ESCAPE- OLOGY Magazine Issue 1 - Page 11

Searching for, and finding, Tuber Melanosporum (black truffles) requires a combination of well-trained animals and local’s knowledge of the terroir. Its rarity and distinctive earthy aroma make the black truffle the equivalent of culinary gold for many chefs. In France, the black diamond (diamant noir) has been considered a luxury gourmet ingredient since the 18th century, helped by the fact that King Francois 1er insisted that truffles be served in his court, at every meal. Today, the French black truffle harvest leads world production at roughly 45% of which 80% of the truffles come from the Vaucluse.

The Périgord Noir is the same species of truffle named for the region where they are found in the southwest of France. Our guide explained that black truffles have an interdependent relationship with a tree (often oak or hazelnut). The tree’s roots provide carbohydrates to the fungi spores and in exchange gather minerals. One of the clues that a specialist looks for is lack of vegetation around the base of a tree, where the ground appears dry and almost burnt. Truffles thrive in well-drained soil with a high limestone content and a neutral or slightly alkaline PH. However, it is only the critical eye that recognises a truffle fly and follows its flight path. The flies lay their eggs in the soil above the truffles.

The typical period for harvesting black truffles in Europe is from November through early March. The market demand generally peaks around the Christmas and New Year’s holidays.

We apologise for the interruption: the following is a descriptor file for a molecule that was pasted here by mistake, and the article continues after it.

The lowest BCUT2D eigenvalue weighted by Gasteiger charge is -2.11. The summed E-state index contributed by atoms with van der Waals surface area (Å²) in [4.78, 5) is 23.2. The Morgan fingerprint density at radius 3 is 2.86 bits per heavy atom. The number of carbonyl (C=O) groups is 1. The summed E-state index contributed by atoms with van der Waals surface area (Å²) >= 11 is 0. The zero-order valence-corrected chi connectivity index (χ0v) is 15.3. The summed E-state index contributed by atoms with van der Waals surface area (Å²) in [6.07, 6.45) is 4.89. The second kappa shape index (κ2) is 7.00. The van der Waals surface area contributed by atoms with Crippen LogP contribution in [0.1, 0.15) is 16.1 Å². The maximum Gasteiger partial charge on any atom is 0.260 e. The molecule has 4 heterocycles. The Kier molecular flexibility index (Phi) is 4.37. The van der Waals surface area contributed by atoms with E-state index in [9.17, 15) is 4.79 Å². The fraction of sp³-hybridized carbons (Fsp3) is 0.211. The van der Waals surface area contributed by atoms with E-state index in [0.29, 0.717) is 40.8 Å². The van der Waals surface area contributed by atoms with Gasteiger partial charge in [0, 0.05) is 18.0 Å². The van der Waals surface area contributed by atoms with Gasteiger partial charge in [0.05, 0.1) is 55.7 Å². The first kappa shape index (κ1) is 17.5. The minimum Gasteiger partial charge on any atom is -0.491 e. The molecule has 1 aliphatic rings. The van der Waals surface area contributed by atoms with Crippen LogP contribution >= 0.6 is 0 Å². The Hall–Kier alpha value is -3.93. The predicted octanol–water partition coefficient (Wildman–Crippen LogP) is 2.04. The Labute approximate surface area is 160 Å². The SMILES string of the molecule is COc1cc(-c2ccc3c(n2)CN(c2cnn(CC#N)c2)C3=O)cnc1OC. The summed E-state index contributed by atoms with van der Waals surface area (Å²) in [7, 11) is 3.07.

Although, some food lovers claim that the tastier truffles appear in the first part of the year. Like any other commodity market pricing varies. Good quality truffles can command wholesale prices between 400-1000 €/kilogram, and retail buyers should expect to pay two or three times that number. With the prospect of those returns, it’s easy to understand why truffle hunters guard their supply locations a secret.

The white truffle (Tuber Magnatum Pico) is almost exclusively found near Alba, Italy. This fungi’s rarity impacts its market value significantly. In 2017, the top sales price for white truffles reached €88 per gram (almost 88,000 €/kilogram). These truffles are heavily aromatic, and their flesh is a light white-grey making them look like lumpy potatoes. Unlike the black varieties, the white truffle spore is yet to be recreated by agronomists - these truffles are created only by nature.

In recent years, it is quite common to see the summer truffle (Tuber Aestivum) in Provencal markets from May through October. Sometimes called the Burgundy truffle this variety is mild and only lightly scented and sells for about half of the price (200-500 €/kilogram) of a black winter truffle.

"It's Black and White"